So we’ve reached the half way point in our run of The Swan. It’s been an amazing ride so far, and we’re excited about the week ahead. The second week of a run at Chester Theatre Company is a completely different experience for the actors and the rest of the company than the first week.
In the first week, we’re pushing through every moment to get ready for an audience. On Sunday afternoon, we finish the matinee performance of our previous play (in this case Animals Out of Paper). As soon as Byam finishes that last talkback, and the theatre is cleared, a crew comes in to begin striking the set, the costumes, the props, etc. Next, the set for the next show arrives, and has to be loaded in and put together in the theatre.
After that’s done, or often overlapping with it, the lights are moved and re-circuited for the next show. The work continues deep into the night, and on into Monday morning. At some point that morning, the lighting and sound designers start to look at/listen to possible cues in the space. Time is short, because by that afternoon, the director (me, in this case) and the stage manager come in for “dry tech.” This is a chance for the director and the lighting and sound designers to prepare a bit for the arrival of the actors in the evening. We look at lights and listen to sound together, trying to get even a tiny bit ahead of the technical rehearsal we’ll be starting after dinner.
On Monday night, the actors arrive, and get into costume, often for the first time. Until 11 that night, we start adapting to the realities of the stage, and laying in lighting and sound, and costume changes. This time round, we were perhaps a third of the way through the script when it was time to stop for the night. Starting after 11 pm, Travis George, our set designer, was in the space painting, so that everything would be dry by the next morning.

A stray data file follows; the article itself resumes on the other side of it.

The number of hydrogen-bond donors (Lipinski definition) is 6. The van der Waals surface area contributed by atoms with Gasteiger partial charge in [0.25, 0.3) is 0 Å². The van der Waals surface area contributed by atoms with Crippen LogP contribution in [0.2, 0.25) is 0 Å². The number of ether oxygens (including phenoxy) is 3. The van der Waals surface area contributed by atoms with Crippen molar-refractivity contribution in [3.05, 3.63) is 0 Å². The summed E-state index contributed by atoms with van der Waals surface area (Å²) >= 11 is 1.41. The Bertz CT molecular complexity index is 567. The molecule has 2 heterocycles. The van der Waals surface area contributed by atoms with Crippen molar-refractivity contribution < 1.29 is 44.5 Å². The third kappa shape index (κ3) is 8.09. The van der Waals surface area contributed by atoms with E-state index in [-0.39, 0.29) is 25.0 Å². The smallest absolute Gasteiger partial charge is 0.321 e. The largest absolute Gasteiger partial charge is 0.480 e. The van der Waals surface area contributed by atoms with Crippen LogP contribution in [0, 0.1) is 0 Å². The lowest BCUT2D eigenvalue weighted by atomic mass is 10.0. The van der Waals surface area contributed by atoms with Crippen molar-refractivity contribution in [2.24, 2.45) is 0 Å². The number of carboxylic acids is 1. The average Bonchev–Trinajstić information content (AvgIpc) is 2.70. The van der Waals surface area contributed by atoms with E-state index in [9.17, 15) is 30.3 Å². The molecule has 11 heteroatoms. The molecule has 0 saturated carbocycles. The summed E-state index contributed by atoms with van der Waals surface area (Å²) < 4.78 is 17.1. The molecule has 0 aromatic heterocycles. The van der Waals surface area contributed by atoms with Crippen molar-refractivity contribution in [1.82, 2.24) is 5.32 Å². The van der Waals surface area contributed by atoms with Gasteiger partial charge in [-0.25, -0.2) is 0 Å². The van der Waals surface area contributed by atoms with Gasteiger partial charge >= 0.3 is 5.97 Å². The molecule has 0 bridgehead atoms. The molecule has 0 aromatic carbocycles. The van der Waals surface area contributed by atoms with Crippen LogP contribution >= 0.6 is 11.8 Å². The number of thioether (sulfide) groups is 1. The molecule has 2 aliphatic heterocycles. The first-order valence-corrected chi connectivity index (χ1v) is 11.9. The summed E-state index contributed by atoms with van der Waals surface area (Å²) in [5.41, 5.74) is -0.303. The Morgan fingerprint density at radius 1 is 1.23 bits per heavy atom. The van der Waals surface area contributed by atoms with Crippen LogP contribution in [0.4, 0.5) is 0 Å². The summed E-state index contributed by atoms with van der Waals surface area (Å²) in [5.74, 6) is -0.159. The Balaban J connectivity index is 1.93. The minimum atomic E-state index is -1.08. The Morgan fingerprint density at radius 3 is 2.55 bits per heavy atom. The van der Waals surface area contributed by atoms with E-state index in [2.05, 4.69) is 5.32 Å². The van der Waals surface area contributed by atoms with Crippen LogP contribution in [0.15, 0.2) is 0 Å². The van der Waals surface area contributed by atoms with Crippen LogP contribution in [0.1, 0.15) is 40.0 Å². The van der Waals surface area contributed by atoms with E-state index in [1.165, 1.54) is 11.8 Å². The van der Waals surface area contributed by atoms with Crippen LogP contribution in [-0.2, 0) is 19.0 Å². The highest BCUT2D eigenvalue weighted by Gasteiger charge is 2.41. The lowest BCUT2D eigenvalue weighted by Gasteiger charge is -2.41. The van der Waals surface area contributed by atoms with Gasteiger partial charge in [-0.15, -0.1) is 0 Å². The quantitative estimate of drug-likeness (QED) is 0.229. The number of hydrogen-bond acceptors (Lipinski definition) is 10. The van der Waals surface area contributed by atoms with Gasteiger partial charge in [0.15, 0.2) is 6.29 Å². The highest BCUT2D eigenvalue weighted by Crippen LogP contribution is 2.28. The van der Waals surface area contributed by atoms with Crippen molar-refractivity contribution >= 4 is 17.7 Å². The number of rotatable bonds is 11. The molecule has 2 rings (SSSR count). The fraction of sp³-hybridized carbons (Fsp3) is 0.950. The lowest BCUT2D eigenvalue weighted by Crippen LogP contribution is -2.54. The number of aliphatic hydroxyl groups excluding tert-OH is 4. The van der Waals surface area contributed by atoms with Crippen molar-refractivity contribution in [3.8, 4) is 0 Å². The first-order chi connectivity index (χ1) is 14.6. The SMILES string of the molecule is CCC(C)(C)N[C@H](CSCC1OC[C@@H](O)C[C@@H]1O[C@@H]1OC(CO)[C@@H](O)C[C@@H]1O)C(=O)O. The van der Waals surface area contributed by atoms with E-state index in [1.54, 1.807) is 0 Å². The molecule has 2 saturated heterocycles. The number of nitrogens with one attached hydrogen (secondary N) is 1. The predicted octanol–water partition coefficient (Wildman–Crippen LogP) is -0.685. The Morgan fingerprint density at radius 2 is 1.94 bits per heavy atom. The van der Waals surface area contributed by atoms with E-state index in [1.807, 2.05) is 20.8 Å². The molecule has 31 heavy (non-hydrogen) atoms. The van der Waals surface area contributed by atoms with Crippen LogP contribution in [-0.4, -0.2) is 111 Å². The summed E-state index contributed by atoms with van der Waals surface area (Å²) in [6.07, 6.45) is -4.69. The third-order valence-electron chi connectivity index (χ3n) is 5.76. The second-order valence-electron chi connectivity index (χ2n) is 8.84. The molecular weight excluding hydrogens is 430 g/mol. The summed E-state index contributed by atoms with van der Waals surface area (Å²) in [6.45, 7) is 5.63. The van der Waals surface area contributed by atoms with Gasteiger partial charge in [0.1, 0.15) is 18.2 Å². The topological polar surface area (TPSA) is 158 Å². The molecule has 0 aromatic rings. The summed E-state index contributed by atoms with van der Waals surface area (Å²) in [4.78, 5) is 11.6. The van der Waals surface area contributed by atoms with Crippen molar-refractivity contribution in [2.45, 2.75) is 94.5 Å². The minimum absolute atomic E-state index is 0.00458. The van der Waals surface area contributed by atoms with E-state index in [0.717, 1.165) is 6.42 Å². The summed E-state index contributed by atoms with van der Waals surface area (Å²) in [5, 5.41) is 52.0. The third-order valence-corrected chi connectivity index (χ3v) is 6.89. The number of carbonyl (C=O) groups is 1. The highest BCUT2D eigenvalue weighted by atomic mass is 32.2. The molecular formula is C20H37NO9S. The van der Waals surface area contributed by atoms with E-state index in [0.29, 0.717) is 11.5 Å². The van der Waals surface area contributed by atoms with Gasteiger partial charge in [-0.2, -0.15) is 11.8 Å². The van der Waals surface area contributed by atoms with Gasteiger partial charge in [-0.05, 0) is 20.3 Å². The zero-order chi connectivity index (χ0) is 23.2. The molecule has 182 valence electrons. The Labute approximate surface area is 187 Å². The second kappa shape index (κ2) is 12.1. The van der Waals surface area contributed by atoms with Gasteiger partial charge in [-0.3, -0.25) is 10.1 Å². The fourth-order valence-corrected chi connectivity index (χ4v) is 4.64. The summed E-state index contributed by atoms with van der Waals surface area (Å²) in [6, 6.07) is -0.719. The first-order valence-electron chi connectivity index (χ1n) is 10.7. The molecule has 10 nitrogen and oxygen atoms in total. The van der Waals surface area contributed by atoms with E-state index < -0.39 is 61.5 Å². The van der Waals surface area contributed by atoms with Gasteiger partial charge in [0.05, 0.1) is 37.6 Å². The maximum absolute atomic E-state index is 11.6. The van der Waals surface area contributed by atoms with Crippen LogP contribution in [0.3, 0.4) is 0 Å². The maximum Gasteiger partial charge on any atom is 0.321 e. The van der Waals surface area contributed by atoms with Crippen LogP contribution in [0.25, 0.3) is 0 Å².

Tuesday morning is for set, lighting, and sound, because the actors are back in the afternoon, and we keep on with tech rehearsal. The goal is to get to the end of the play by dinner. We didn’t make it. So we came back after dinner, finished, and then had our first run of the play in the space, with lights, with sound, with costumes. So far so good, but guess what: we have an audience the next evening. After 11 that night, Travis is at it again on the set. Costume adjustments, shopping, etc., continue the next morning.
Wednesday afternoon, we have a final dress rehearsal. The actors take a dinner break, and then we have our first preview performance in front of a paying audience. Afterwards we do notes and make adjustments based on what we’ve learned. Then Travis…, well, you know this part.
Thursday afternoon, we’re back again, with another audience for our second preview. Notes, then final set adjustments. Then Thursday evening another audience: our official press opening.
Friday is the first time the actors and crew get to breathe, as there’s no rehearsal or performance that afternoon. We perform Friday night, Saturday night, and Sunday afternoon. Then an amazing thing happens: the cast and crew get an actual break. They’re off from the end of Sunday’s matinee their call on Wednesday evening. As you might imagine, the actors come into week 2 with new energy, something that was in short supply in week 1.
The actors are still on that break, but they’ll be back tomorrow evening! We hope you’ll come join them this week. We made it through week 1; week 2, here we come!
Daniel Elihu Kramer